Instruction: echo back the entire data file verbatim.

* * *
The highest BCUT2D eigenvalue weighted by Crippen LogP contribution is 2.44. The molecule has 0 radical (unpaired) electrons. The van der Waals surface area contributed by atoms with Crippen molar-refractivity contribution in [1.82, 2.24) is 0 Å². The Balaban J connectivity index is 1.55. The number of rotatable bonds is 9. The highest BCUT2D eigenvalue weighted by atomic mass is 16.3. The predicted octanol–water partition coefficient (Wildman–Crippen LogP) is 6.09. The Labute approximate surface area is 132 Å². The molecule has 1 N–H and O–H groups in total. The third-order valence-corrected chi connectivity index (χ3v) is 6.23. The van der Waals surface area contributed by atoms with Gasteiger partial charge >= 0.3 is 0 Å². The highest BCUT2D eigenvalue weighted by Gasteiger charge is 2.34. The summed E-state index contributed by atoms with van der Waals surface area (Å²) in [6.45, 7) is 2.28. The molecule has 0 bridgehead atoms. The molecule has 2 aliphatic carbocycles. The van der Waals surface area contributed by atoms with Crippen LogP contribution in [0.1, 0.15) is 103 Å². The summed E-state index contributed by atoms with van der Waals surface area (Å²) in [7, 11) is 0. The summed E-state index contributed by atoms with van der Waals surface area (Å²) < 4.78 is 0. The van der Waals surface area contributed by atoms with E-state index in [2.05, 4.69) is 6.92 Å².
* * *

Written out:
The highest BCUT2D eigenvalue weighted by Crippen LogP contribution is 2.44. The molecule has 0 radical (unpaired) electrons. The van der Waals surface area contributed by atoms with Crippen molar-refractivity contribution in [1.82, 2.24) is 0 Å². The Balaban J connectivity index is 1.55. The number of rotatable bonds is 9. The highest BCUT2D eigenvalue weighted by atomic mass is 16.3. The predicted octanol–water partition coefficient (Wildman–Crippen LogP) is 6.09. The Labute approximate surface area is 132 Å². The molecule has 1 N–H and O–H groups in total. The third-order valence-corrected chi connectivity index (χ3v) is 6.23. The van der Waals surface area contributed by atoms with Gasteiger partial charge >= 0.3 is 0 Å². The highest BCUT2D eigenvalue weighted by Gasteiger charge is 2.34. The summed E-state index contributed by atoms with van der Waals surface area (Å²) in [6.45, 7) is 2.28. The molecule has 0 bridgehead atoms. The molecule has 2 aliphatic carbocycles. The van der Waals surface area contributed by atoms with Crippen LogP contribution in [0.1, 0.15) is 103 Å². The summed E-state index contributed by atoms with van der Waals surface area (Å²) in [7, 11) is 0. The summed E-state index contributed by atoms with van der Waals surface area (Å²) < 4.78 is 0. The van der Waals surface area contributed by atoms with E-state index in [2.05, 4.69) is 6.92 Å².